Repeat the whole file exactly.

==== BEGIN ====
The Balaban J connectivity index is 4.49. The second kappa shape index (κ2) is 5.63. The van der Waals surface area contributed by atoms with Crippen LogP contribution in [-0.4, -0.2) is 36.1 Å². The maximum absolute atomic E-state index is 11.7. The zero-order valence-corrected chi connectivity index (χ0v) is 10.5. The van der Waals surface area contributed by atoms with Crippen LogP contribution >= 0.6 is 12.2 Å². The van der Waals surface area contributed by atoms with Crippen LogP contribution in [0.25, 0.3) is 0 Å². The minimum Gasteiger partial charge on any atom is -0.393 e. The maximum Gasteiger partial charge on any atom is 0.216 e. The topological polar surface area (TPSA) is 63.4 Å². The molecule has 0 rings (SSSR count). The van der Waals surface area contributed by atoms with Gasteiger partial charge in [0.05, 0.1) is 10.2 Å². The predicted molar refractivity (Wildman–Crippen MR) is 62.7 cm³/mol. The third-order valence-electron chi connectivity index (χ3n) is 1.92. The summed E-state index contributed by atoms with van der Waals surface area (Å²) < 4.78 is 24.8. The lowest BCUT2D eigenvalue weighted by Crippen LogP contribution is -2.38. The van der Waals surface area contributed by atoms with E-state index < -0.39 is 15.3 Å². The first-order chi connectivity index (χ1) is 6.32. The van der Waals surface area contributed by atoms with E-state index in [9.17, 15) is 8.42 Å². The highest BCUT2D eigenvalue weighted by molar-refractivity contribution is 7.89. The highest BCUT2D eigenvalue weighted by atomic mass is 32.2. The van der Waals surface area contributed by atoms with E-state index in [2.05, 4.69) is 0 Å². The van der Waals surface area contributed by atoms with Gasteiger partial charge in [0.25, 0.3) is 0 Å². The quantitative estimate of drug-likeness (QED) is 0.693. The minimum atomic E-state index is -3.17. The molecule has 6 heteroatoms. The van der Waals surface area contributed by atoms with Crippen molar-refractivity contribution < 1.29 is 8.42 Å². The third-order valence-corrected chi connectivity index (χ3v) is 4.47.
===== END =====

The Balaban J connectivity index is 4.49. The second kappa shape index (κ2) is 5.63. The van der Waals surface area contributed by atoms with Crippen LogP contribution in [-0.4, -0.2) is 36.1 Å². The maximum absolute atomic E-state index is 11.7. The zero-order valence-corrected chi connectivity index (χ0v) is 10.5. The van der Waals surface area contributed by atoms with Crippen LogP contribution >= 0.6 is 12.2 Å². The van der Waals surface area contributed by atoms with Crippen LogP contribution in [0.25, 0.3) is 0 Å². The minimum Gasteiger partial charge on any atom is -0.393 e. The maximum Gasteiger partial charge on any atom is 0.216 e. The topological polar surface area (TPSA) is 63.4 Å². The molecule has 0 rings (SSSR count). The van der Waals surface area contributed by atoms with Gasteiger partial charge in [0.05, 0.1) is 10.2 Å². The predicted molar refractivity (Wildman–Crippen MR) is 62.7 cm³/mol. The third-order valence-electron chi connectivity index (χ3n) is 1.92. The summed E-state index contributed by atoms with van der Waals surface area (Å²) < 4.78 is 24.8. The lowest BCUT2D eigenvalue weighted by Crippen LogP contribution is -2.38. The van der Waals surface area contributed by atoms with E-state index < -0.39 is 15.3 Å². The first-order chi connectivity index (χ1) is 6.32. The van der Waals surface area contributed by atoms with E-state index in [9.17, 15) is 8.42 Å². The highest BCUT2D eigenvalue weighted by molar-refractivity contribution is 7.89. The highest BCUT2D eigenvalue weighted by atomic mass is 32.2. The van der Waals surface area contributed by atoms with E-state index in [2.05, 4.69) is 0 Å². The van der Waals surface area contributed by atoms with Gasteiger partial charge in [0.25, 0.3) is 0 Å². The quantitative estimate of drug-likeness (QED) is 0.693. The minimum atomic E-state index is -3.17. The molecule has 6 heteroatoms. The van der Waals surface area contributed by atoms with Crippen molar-refractivity contribution < 1.29 is 8.42 Å². The third-order valence-corrected chi connectivity index (χ3v) is 4.47.